Good news: Just as Studio One Artist is integrated with all PreSonus audio interfaces, it’s also integrated with Capture! Simply open your Capture session from within Studio One and all your tracks, track names, markers, edits, and even your StudioLive Fat Channel come with you. No importing or conversion necessary!
Moreover, when you record with Capture and a StudioLive AI-series mixer, you can save the mixer scene with the Capture Session. A StudioLive mixer scene contains virtually all of the mixer’s key settings, such as fader levels, buses, routing, EQ settings, and dynamics processing. When you open the Capture Session in Studio One, your StudioLive AI mixer scene loads in Studio One, as well—including the Fat Channel processing. (The StudioLive reverb and delay processing is not included.) The result is that, except for effects, the mixer in Studio One configures itself just like your StudioLive AI mixer when the scene was stored.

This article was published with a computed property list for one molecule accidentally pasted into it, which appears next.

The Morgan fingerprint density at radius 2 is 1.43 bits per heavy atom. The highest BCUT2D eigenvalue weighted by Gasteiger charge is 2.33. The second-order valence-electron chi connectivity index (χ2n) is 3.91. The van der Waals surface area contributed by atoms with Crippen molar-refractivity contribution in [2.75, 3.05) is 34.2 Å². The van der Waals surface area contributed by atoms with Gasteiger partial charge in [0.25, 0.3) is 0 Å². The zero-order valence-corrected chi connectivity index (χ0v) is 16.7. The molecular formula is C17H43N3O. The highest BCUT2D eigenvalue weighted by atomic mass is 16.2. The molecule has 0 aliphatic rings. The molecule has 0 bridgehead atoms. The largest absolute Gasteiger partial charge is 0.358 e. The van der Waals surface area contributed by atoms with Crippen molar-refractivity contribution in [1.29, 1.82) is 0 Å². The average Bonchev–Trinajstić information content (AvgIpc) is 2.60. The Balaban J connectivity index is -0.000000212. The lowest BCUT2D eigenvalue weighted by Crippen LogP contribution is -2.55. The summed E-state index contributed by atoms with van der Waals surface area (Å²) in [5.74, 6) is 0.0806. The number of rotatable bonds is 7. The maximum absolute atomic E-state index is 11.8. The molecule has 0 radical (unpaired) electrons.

All fader levels in Studio One will match the levels set on your StudioLive AI mixer. Each channel in Studio One will be loaded with Studio One’s Fat Channel plug-in, with the same Fat Channel settings you dialed in on the StudioLive AI mixer. Even mutes, solos, and effects sends will be loaded. Now you can work with the recording at home while the mixer stays in the sanctuary, yet your recording will sound the same in Studio One as it did during the service. This provides a great starting point for any live mix because you don’t have to redo all the good work you did while your were mixing the service.